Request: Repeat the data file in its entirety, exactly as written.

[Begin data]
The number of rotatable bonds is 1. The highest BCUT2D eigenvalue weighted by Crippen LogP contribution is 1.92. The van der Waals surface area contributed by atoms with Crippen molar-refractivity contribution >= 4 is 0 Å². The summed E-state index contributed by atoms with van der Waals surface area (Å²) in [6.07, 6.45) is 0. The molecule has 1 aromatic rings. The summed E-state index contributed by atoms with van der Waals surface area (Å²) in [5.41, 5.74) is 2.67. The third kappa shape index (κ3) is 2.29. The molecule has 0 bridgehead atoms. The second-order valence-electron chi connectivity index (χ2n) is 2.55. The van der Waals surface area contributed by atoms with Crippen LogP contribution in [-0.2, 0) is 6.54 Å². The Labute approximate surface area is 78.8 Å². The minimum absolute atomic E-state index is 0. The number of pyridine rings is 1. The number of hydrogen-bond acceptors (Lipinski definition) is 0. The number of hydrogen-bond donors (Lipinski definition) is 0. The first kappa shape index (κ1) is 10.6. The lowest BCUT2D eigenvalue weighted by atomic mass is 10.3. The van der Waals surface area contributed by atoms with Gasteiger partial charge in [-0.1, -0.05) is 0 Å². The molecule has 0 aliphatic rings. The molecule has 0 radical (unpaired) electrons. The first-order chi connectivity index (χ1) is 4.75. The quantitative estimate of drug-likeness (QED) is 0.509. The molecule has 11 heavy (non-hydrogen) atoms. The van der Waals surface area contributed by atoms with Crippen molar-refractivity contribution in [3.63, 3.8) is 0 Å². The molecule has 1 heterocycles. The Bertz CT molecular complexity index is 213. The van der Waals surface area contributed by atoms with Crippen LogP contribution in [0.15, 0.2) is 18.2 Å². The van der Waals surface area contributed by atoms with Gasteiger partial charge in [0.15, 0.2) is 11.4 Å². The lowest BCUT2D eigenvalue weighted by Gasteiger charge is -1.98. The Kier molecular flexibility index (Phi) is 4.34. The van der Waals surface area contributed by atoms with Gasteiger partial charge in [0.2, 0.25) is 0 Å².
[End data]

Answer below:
The number of rotatable bonds is 1. The highest BCUT2D eigenvalue weighted by Crippen LogP contribution is 1.92. The van der Waals surface area contributed by atoms with Crippen molar-refractivity contribution >= 4 is 0 Å². The summed E-state index contributed by atoms with van der Waals surface area (Å²) in [6.07, 6.45) is 0. The molecule has 1 aromatic rings. The summed E-state index contributed by atoms with van der Waals surface area (Å²) in [5.41, 5.74) is 2.67. The third kappa shape index (κ3) is 2.29. The molecule has 0 bridgehead atoms. The second-order valence-electron chi connectivity index (χ2n) is 2.55. The van der Waals surface area contributed by atoms with Crippen LogP contribution in [-0.2, 0) is 6.54 Å². The Labute approximate surface area is 78.8 Å². The minimum absolute atomic E-state index is 0. The number of pyridine rings is 1. The number of hydrogen-bond acceptors (Lipinski definition) is 0. The number of hydrogen-bond donors (Lipinski definition) is 0. The first kappa shape index (κ1) is 10.6. The lowest BCUT2D eigenvalue weighted by atomic mass is 10.3. The van der Waals surface area contributed by atoms with Gasteiger partial charge in [-0.1, -0.05) is 0 Å². The molecule has 0 aliphatic rings. The molecule has 0 radical (unpaired) electrons. The first-order chi connectivity index (χ1) is 4.75. The quantitative estimate of drug-likeness (QED) is 0.509. The molecule has 11 heavy (non-hydrogen) atoms. The van der Waals surface area contributed by atoms with Crippen molar-refractivity contribution in [3.63, 3.8) is 0 Å². The molecule has 1 heterocycles. The Bertz CT molecular complexity index is 213. The van der Waals surface area contributed by atoms with Crippen LogP contribution in [0.15, 0.2) is 18.2 Å². The van der Waals surface area contributed by atoms with Gasteiger partial charge in [0.15, 0.2) is 11.4 Å². The lowest BCUT2D eigenvalue weighted by Gasteiger charge is -1.98. The Kier molecular flexibility index (Phi) is 4.34. The van der Waals surface area contributed by atoms with Gasteiger partial charge in [0.2, 0.25) is 0 Å².